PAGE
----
A Call to Action on Data Philanthropy
by Shamina Singh
The private sector has a critical role to play in bridging the data divide.
If income inequality is the issue of our generation, information inequality is a problem for the ages.
We are in the midst of a growing data divide. The sheer abundance of data available today offers an unprecedented opportunity to transform the world for good — yet a chasm exists between those working to solve society’s toughest problems and those with the know-how and assets to unlock big data’s potential.
In 2014, the UN Secretary-General’s Independent Expert Advisory Group on a Data Revolution for Sustainable Development described in clear terms the inequality that surrounds big data.
“New technologies are leading to an exponential increase in the volume and types of data available, creating unprecedented possibilities for informing and transforming society…. But too many people, organizations and governments are excluded [from the new world of data] because of lack of resources, knowledge, capacity or opportunity. There are huge and growing inequalities in access to data and information and in the ability to use it.”
Governments, community organizations, charities and other entities committed to advancing social good but that can’t harness big data for whatever reason — limited capital, lack of expertise, antiquated technology — are losing a war they may not even know they are fighting.
This situation is unfair, unjust and unacceptable. Organizations on a mission to alleviate human suffering — regardless of size and influence — should have the necessary tools and resources to access and use data to solve problems.
At the Mastercard Center for Inclusive Growth, we are committed to closing the gap through data philanthropy.
A step beyond traditional charitable giving and corporate social responsibility, data philanthropy is where companies — which have invested heavily in data and analytics in recent years — leverage their data capabilities to advance social good.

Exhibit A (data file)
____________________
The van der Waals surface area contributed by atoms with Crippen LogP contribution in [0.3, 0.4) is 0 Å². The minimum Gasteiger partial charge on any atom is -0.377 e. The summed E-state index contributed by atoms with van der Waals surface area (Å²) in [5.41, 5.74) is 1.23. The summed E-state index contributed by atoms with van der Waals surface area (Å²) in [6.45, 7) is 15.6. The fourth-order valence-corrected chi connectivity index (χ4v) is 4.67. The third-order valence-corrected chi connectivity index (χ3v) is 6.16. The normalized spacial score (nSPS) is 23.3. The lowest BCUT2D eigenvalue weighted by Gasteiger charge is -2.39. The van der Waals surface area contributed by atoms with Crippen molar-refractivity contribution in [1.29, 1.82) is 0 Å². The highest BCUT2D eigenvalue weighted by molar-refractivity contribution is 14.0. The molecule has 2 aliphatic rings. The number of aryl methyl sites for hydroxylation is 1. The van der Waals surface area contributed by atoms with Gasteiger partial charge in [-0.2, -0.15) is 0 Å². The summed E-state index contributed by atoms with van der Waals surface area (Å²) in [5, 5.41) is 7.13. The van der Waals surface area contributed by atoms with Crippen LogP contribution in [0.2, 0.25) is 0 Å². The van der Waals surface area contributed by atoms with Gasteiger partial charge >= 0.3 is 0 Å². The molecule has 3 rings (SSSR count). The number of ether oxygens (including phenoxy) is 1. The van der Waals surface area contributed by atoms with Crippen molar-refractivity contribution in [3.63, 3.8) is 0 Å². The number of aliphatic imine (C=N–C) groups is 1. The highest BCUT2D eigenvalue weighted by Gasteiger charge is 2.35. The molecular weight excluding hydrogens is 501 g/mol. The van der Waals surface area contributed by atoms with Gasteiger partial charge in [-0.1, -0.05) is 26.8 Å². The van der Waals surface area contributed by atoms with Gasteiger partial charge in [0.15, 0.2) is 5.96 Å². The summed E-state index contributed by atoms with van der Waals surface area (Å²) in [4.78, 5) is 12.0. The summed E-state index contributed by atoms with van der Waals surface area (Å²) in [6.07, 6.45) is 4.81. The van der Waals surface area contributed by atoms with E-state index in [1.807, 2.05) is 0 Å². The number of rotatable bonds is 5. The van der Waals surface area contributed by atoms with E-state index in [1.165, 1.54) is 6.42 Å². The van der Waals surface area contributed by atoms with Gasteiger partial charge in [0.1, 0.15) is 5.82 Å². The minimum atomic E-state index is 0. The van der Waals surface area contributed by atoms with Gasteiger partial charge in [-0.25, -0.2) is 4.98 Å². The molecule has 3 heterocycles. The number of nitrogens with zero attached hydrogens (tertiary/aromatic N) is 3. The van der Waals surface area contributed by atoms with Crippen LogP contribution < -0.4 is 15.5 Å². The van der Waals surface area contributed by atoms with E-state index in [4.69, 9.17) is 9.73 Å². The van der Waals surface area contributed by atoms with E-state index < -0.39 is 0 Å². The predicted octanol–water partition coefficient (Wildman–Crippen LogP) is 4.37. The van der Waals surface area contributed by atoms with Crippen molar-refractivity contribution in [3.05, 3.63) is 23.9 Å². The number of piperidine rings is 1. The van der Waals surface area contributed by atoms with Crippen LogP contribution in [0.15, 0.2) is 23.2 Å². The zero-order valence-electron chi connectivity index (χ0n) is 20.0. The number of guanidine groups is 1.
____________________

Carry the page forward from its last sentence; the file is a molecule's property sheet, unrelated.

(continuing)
Following are several ways we engage in data philanthropy:
- Sharing data. An organization doing socially-minded work, like a university or think tank, may have the expertise to analyze data but lack powerful data sets to help them uncover unique insights. In these cases, we look to see if we can grant access to our proprietary data — in a way that fully protects consumer privacy — to assist with their research. Through our first-ever grant of data, Harvard researchers are now exploring new frontiers of inclusive growth — from the impact of tourism on emerging economies to the role of knowledge exchange between countries.
- Data knowledge. If we identify a need for better data on a particular issue, we leverage our in-house expertise to conduct an analysis and release the findings for broader use. For example, in partnership with the White House’s Data Driven Justice Initiative — an effort to use data to help advance criminal justice reform — the Center was able to perform an analysis to demonstrate the impact crime has on merchant locations and local job opportunities in Baltimore.
- Leveraging expertise. It’s often the case — especially with government agencies and large NGOs — that an organization has an overwhelming amount of data but lacks the time, technology and personnel to organize, analyze and use the data effectively. In these situations, the Center works with its partners to provide additional expertise and capacity. Through a unique partnership with DataKind, for example, we’ve helped provide data scientists to work on social impact projects in Burundi, India, Rwanda and Uganda, as well as in U.S. cities like Baltimore.
The practice of data philanthropy is nascent and needs to be nurtured. Data collaboratives and data sharing websites are proliferating but not at a pace required to meet the urgent demand. I urge colleagues at other companies to review their data assets to see how they may be leveraged for the benefit of society. If governments, non-profits, academia and the private sector can find a way to work together to fully unlock the power of data, we’ll be better positioned to create sustainable, lasting solutions to society’s greatest challenges.
Shamina Singh is the president of the Mastercard Center for Inclusive Growth.
Originally published on LinkedIn.